I spent the afternoon being jostled along reading De Quincey’s essays, including “The English Mail-Coach” (1849?) which keeps popping up in my life. The mail-coach was an entertaining read and held up best among all the other works. De Quincey gives you a thrill ride on the mail coach, sitting outside on the box, of course, because that’s where the fresh air and action is, and perhaps you’ll be able to catch the reins and drive for awhile. The essay celebrates this royal form of mail delivery while hinting that it’s soon to perish, mentioning the railway and its requisite boredom. Best parts were riding along and bringing fresh news from London to the surrounding areas of all the battles during the Napoleonic wars. He also tackles whether tis better to die suddenly or not, in the context of an accident he witnessed on the road when the driver was asleep and the coach was hurtling on the wrong side of the road toward a flimsy carriage.

Oliver Ranch

I’ve lived in the Bay Area for almost 20 years and had never heard of Oliver Ranch until it bubbled up twice over the last week in separate mentions (1, 2). A sheep ranch up north turned sculpture garden, privately owned and only open to the public a few times a year, this site boasts amazing work by Ursula von Rydingsvard, Andy Goldsworthy, Richard Serra, Bill Fontana, Judith Shea among many others. Hopefully I’ll be able to tag along on a future group tour. This book is an oversized collection of photographs with reminisces from Steve Oliver about the ongoing installations.

Six Memos for the Next Millennium

Italo Calvino’s 1985 lectures went unfinished (he got 5 out of 6 written) when he died, but cracking this book open decades later, there is plenty of advice for us in those. Lightness, Quickness, Exactitude, Visibility, and Multiplicity were the ones he wrote, meaning to tackle Consistency as well.

In Exactitude, he dives deep on the pestilence of images. “We live in an unending rainfall of images. The most powerful media transform the world into images and multiply it by means of the phantasmagoric play of mirrors… Much of this cloud of visual images fades at once, like the dreams that leave no trace in the memory, but what does not fade is a feeling of alienation and discomfort.”

Writing prose should be the same as poetry; the goal is to look “for the unique expression, one that is concise, concentrated, and memorable.”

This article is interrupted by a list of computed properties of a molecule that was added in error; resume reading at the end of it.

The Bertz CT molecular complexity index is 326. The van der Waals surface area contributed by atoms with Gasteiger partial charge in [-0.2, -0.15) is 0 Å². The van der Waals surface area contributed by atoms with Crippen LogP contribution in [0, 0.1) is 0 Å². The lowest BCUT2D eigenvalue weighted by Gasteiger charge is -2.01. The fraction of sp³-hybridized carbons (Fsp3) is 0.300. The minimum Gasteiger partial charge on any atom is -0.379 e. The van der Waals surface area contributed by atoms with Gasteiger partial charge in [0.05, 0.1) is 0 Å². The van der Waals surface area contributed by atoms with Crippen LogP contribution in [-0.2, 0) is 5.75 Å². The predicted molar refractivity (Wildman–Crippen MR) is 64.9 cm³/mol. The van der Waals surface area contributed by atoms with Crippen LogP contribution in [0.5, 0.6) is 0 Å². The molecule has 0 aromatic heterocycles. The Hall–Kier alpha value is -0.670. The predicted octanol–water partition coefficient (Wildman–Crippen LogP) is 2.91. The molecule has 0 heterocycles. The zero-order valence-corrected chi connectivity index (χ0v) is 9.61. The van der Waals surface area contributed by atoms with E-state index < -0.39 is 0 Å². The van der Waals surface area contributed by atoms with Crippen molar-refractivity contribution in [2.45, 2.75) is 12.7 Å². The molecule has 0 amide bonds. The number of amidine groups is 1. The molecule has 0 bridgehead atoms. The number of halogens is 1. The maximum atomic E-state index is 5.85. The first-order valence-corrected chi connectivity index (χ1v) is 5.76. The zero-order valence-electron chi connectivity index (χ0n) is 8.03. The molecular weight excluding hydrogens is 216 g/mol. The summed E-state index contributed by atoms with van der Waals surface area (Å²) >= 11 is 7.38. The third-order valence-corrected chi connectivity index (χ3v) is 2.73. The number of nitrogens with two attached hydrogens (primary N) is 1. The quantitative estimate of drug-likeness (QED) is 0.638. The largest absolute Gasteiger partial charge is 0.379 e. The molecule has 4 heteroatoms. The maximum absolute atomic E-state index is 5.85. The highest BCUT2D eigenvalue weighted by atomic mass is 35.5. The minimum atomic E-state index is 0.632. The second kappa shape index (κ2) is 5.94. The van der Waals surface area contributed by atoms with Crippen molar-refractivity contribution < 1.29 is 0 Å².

Calvino’s motto has been the Latin Festina lente: hurry slowly.

In an age when other fantastically speedy, widespread media are triumphing, and running the risk of flattening all communication onto a single, homogeneous surface, the function of literature is communication between things that are different simply because they are different, not blunting but even sharpening the differences between them.

De Quincey’s “The English Mail Coach” essay bumps into my consciousness again in his lecture on Quickness. A copy of that essay awaits me at the library, having come across it when it was mentioned as Joseph Cornell’s favorite book.

On objects: “the moment an object appears in a narrative, it is charged with a special force and becomes like the pole of a magnetic field, a knot in the network of invisible relationships…. in a narrative any object is always magic.”

 

The Real Lolita: The Kidnapping of Sally Horner and the Novel That Scandalized the World

Disappointing. I was expecting much more about Sally Horner than Weinman delivered. It seems like she tried to fluff a book out of the smattering of facts she could dig up about Sally Horner and filled in the gaps with speculation about how much Nabokov was influenced by Horner’s story. There is no smoking gun here, Nabokov openly references Horner on page 289 of Lolita: “Had I done to Dolly, perhaps, what Frank Lasalle, a fifty-year-old mechanic, had done to eleven-year-old Sally Horner in 1948?”

Sally’s story in a nutshell: she was peer pressured into stealing a notebook from Woolworth’s and Lasalle pretended to be an FBI agent when he caught her. He threatened to tell her mother and send her to reform school if she didn’t promise to keep in touch with him. Months later, he insists that she go with him to Atlantic City for a vacation, lying to her mother that she’s with friends. And that’s it, she’s off on a bus with this man and disappears for two years as his prepubescent sex slave. When she finally tells someone what’s going on in San Jose, CA, he gets arrested, jailed for life. Her own life ends in a car crash a few years later.

No matter how much talent the Nabokovs had  (Vera was a huge part of that partnership with Vladimir), I really didn’t want a behind-the-scenes gossip fest about Lolita‘s writing and publication and whirlwind afterwards. But I did learn that apparently Vlad was in the habit of lying in bed writing while letting Vera teach his classes and grade his papers at Cornell. Did any of the students complain?

Weinman insists on pretending this is a detective story she’s sussing out, trailing leads from 70 years ago, sniffing out sources, when the evidence is right there. Yes, he knew about Horner’s story. It was an influence. It’s not like he plagiarized court transcripts or any such nonsense. Who cares?